"This bill is a distraction from the real work that would bring us closer to a reasonable compromise for funding the remainder of fiscal year 2011," the White House said.

Reid, speaking on the Senate floor Thursday morning, also predicted his chamber would reject the Republicans' bill. "It's a fantasy," Reid said. "This is a non-starter in the Senate."

Reid said the government "looks like it's heading" toward a shutdown without a deal on a six-month plan.

The White House statement reiterated that the president could accept a "clean" short-term bill -- in other words, one that doesn't include so many cuts and doesn't include policy riders. But House Democrats were unable to push such a bill through the House Thursday afternoon.

Though Reid claimed Thursday that "the only thing holding up an agreement is ideology," Boehner reiterated that lawmakers still haven't settled on how much money to cut.

With a shutdown on the horizon, lawmakers kicked the fingerpointing into high gear.

Reid preemptively blamed Republicans, saying they wouldn't budge and calling their agenda "extreme." Senate Republican Leader Mitch McConnell pointed the finger right back, saying the Senate could still avert a shutdown by approving the one-week stopgap House Republicans plan to send over.

"This is the only proposal out there that keeps the government open," McConnell said. "If a shutdown does occur, our Democratic friends have no one to blame but themselves."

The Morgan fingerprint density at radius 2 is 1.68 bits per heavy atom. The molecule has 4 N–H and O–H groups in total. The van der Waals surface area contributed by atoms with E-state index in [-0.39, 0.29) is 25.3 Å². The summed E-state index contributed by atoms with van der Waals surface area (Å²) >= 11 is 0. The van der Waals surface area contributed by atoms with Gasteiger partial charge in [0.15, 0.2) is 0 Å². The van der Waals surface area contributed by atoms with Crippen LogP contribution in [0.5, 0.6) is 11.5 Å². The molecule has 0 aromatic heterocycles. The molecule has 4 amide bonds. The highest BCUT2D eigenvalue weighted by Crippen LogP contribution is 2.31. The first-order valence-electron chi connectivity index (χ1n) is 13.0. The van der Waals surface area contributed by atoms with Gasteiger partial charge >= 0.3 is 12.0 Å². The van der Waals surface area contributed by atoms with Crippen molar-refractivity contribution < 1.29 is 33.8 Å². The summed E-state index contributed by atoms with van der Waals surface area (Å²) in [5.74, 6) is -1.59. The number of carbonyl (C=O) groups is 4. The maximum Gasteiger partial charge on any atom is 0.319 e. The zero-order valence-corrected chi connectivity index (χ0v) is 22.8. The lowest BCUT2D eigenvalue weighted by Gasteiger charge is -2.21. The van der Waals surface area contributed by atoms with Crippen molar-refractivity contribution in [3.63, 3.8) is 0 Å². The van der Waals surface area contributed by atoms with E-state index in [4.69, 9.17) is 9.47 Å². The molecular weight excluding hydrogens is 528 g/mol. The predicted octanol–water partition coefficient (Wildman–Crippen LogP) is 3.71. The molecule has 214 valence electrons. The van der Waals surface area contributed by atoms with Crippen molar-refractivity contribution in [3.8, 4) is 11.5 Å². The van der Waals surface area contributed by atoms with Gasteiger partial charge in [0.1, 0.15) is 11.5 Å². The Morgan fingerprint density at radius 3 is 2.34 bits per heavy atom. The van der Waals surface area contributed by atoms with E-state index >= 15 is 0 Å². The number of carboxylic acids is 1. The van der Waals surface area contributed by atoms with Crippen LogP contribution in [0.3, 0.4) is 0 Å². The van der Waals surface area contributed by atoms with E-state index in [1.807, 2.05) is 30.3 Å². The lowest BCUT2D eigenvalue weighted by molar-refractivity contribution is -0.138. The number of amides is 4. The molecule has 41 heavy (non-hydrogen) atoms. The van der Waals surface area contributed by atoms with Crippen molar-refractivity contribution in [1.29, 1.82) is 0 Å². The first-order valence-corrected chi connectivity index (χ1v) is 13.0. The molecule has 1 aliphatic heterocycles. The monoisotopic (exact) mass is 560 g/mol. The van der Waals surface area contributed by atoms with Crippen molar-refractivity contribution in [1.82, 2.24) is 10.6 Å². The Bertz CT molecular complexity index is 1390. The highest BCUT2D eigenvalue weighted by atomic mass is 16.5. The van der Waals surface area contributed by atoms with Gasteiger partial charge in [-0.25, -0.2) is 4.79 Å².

"There's no policy reason for the Senate to oppose this bill," Boehner told reporters Thursday. Boehner spokesman Michael Steel also said there's "no agreement" on a number regarding a bill for the rest of the year.

Boehner, in an earlier interview with ABC News' "Good Morning America," said he continues to fight for the largest possible cuts and that there is "no daylight between the Tea Party and me." The Republican stopgap bill would also fund the Pentagon for the remainder of the fiscal year that ends Sept. 30.

A few on Capitol Hill showed glimmers of optimism amid the uncertainty.

"How did you do in your brackets, by the way?" House Rules Committee Chairman David Dreier, R-Calif., asked Thursday before noting he didn't do so well on his college basketball picks. He said he's not going to apply the same approach to the budget.

"I'm not going to make a prediction other than to say we've got a good chance to do it," Dreier told Fox News.

Even if a temporary measure is passed, Congress would be back at the same place a week from now, so the White House is making a renewed push to bring the two sides toward a longer-term compromise.

Obama, after meeting earlier in the week with Reid and Boehner, summoned them again to the White House Wednesday night. They did not reach a deal, but Obama called the discussion "frank" and "constructive."

"If we are serious about getting something done we should be able to complete a deal, get it passed and avert a shutdown," Obama told reporters in the White House briefing room.

House Republicans originally passed a budget cutting $61 billion from last year's spending. Democrats have since proposed cutting $33 billion, and negotiators have recently toyed with the idea of bringing that number toward $40 billion.